Australian shoppers’ love of a good discount dominated in the lead-up to the festive season last year, as the popularity of Black Friday sales in November increased and the demand for Christmas shopping took a downturn in December.
According to the Kepler Retail Index, December sales were 2.7 per cent down compared to 2017. By contrast, the Black Friday weekend outperformed 2017 by almost 14 per cent and daily sales levels were similar to the levels during 27-29 December, negatively impacting the three week trading period immediately afterwards.
Christmas retail demand arrived late and the three days prior to the Christmas showed an increase of 3.5 per cent on the same three days in 2017. Unfortunately, Boxing Day sales were down 10.3 per cent compared to last year and during the post-Boxing Day period, despite an increase in traffic, the expected uplift in sales wasn’t quite as pronounced as last year.
According to other data, retailers did not have sufficient staff or stock levels last year. It’s possible that retailers tightened up wages and supply chain costs as they were concerned about lower December sales and margin pressures.
Outside traffic in December were reported as 1.8 per cent below 2017 levels, which continued until 22 December after the highs associated with the Black Friday weekend.
According to Kepler, a key driver of pre-Christmas sales in an environment of lower traffic numbers was consumers’ intent to buy and retailers’ focus on optimising inside traffic opportunities and converting them into sales.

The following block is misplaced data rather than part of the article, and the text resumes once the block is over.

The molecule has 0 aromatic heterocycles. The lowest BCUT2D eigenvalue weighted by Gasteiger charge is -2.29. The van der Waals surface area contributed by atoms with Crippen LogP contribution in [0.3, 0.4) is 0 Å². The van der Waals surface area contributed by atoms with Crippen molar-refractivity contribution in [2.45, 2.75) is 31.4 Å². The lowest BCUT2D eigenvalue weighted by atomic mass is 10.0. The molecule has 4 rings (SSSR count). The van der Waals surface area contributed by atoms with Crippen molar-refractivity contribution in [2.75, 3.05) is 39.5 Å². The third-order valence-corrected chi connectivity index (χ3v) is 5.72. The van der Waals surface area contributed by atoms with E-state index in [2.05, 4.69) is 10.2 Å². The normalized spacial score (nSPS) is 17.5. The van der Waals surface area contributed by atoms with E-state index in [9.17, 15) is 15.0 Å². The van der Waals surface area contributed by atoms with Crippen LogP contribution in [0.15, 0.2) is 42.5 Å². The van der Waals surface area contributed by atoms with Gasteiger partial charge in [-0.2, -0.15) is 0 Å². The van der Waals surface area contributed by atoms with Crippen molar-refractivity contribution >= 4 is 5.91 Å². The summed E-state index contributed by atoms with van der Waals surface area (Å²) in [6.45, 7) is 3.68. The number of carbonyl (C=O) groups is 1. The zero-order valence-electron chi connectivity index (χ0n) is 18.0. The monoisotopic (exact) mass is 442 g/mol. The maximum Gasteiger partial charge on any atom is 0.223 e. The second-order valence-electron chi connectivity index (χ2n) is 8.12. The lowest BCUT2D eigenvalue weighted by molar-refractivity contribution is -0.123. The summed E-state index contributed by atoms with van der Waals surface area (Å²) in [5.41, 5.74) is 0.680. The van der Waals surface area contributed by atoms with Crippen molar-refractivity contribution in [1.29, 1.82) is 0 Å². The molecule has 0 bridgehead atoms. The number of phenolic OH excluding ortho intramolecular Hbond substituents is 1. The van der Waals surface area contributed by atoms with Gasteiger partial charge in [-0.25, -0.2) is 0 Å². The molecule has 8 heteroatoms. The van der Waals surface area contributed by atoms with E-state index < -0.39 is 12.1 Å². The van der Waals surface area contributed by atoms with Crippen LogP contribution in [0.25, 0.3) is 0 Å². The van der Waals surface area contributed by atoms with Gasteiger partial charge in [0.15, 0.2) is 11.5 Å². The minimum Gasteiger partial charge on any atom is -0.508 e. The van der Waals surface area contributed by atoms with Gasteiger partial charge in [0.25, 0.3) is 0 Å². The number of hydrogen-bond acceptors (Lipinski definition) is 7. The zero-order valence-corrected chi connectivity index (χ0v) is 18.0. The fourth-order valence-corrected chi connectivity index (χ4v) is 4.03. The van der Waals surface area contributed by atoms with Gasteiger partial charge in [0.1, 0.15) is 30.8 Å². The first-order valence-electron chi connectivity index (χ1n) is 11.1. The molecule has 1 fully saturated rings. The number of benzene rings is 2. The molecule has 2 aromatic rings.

Ignore Black Friday at your peril
Black Friday may have emerged from the US, but thanks to to the global nature of online, the sales event has since become an international phenomenon. The sales event takes place on Thanksgiving, the fourth Thursday in November, marking the start of the Christmas shopping season in the US.
Now, major Australian retailers also take part in Black Friday, from Myer and David Jones to ASOS, The Iconic and eBay.
According to Kepler, retailers who were not prepared for Black Friday or failed to take part in the sales event missed out on the upturn in sales and were also affected by the subdued trade in the period thereafter.
Instead, retailers should consider getting involved in Black Friday next year and plan for effective store promotions and effective visual merchandising to attract customers. It’s clear that consumers are now more savvy than ever, opting to do their Christmas shopping during the sales period, rather than making last-minute purchases in December.
“The period post-Black Friday will result in lower foot traffic – budget accordingly and consider other sales strategies,” suggests Kepler.
“Maintain a central focus on sales conversion and upselling training for store level staff. This will optimise traffic opportunities and subsequently reduce the pain of lower traffic numbers through increased conversion.”
For access to the full Kepler December 2018 Review, click here.
To sign up for the Kepler Retail Radar newsletters email firstname.lastname@example.org.